Monday, October 17, 2011

The bay conquered.......

A little prophetic of me to post the video of hideous conditions late last week in reference to the Around the Bay in the Day. Not deterred by the storm clouds and buffetting winds the LAID Cycling crew rolled out in their eye catching kit for the 210km (counter clockwise).

Man on the spot Mark 'Woof' Maiolo relives the journey

Think of a number. Any number.
Nup... higher.
Keep going.
Have you reached 33,082 yet? Ok you're done.

Now have a think about that number. It's quite a bit, isn't it?

Thirty three thousand and eighty two. That's how many pedal rotations I made in our 210km jaunt for the 2011 BUPA Around the Bay ride.

What this number can't convey though, is the highs and lows of weather, comfort and emotion that came along with seven hours of riding, nine hours out on the road, and many months of preparation.

We woke at 4am to greet a mild morning as we slid into our gear and loaded our saddle bags and jersey pockets with repair kits and enough nutrition to keep us sustained for the day. A 5am roll-out from Elsternwick allowed us time to warm the legs, collect a few more mates waiting for us at the Arts Centre and claim a position towards the front of the starting area. By the time we crossed the official start line, we were ahead of thousands of equally eager riders, pain-free and full of optimism.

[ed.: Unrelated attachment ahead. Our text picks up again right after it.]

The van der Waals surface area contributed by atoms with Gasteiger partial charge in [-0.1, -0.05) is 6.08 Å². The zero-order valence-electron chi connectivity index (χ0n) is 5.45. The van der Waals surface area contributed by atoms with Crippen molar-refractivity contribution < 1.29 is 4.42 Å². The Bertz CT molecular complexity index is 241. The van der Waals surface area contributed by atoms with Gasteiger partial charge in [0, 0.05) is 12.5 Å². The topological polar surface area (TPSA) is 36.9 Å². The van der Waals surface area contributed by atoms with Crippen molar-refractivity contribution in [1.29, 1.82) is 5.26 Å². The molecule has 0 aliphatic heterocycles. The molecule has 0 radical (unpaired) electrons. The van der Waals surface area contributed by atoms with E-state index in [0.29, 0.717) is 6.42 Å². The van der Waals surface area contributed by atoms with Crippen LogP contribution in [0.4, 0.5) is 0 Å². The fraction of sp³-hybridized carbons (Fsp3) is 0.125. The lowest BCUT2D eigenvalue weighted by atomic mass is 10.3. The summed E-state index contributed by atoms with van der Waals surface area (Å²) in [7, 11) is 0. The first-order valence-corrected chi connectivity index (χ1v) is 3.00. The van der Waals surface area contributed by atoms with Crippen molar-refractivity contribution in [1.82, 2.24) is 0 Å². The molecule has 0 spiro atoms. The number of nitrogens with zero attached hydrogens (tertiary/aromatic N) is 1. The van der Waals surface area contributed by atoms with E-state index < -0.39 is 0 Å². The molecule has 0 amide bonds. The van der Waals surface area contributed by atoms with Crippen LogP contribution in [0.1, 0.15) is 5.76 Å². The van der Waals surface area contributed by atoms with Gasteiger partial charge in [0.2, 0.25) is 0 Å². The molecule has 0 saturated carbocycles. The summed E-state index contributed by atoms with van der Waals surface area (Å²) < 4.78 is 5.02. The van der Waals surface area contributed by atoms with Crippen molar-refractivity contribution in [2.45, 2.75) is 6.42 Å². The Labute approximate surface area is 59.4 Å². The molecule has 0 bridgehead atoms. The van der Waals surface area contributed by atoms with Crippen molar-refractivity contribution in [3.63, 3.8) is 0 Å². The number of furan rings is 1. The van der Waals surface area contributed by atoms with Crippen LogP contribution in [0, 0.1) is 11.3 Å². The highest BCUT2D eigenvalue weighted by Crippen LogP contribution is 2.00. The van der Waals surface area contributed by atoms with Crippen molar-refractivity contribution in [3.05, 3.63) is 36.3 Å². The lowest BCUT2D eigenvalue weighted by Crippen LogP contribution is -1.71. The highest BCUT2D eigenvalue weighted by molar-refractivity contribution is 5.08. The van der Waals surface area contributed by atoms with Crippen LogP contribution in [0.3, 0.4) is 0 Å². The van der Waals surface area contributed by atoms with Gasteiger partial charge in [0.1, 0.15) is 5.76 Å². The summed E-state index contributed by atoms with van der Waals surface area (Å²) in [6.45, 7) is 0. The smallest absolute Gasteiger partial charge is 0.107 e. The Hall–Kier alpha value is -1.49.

As always, mass-starts can be a little dicey for the first few kilometres, but we made it through incident free. The only exception being the extremely slow rider complaining about people unsafely passing on his left, while he was positioned to the very right of the lane. Give this guy a Nobel prize for logic. Or maybe a Darwin Award.

Before we knew it, we were at the base of the Westgate Bridge and the sight of an ascending road got the juices pumping for our resident Tasmanian mountain goat Phil - onward and upward he surged and we overtook many riders as we huffed and heaved to the top of the bridge. We didn't get much of a chance to savour the views from the bridge's zenith before zooming back down and commencing the long grind into the wind towards Geelong.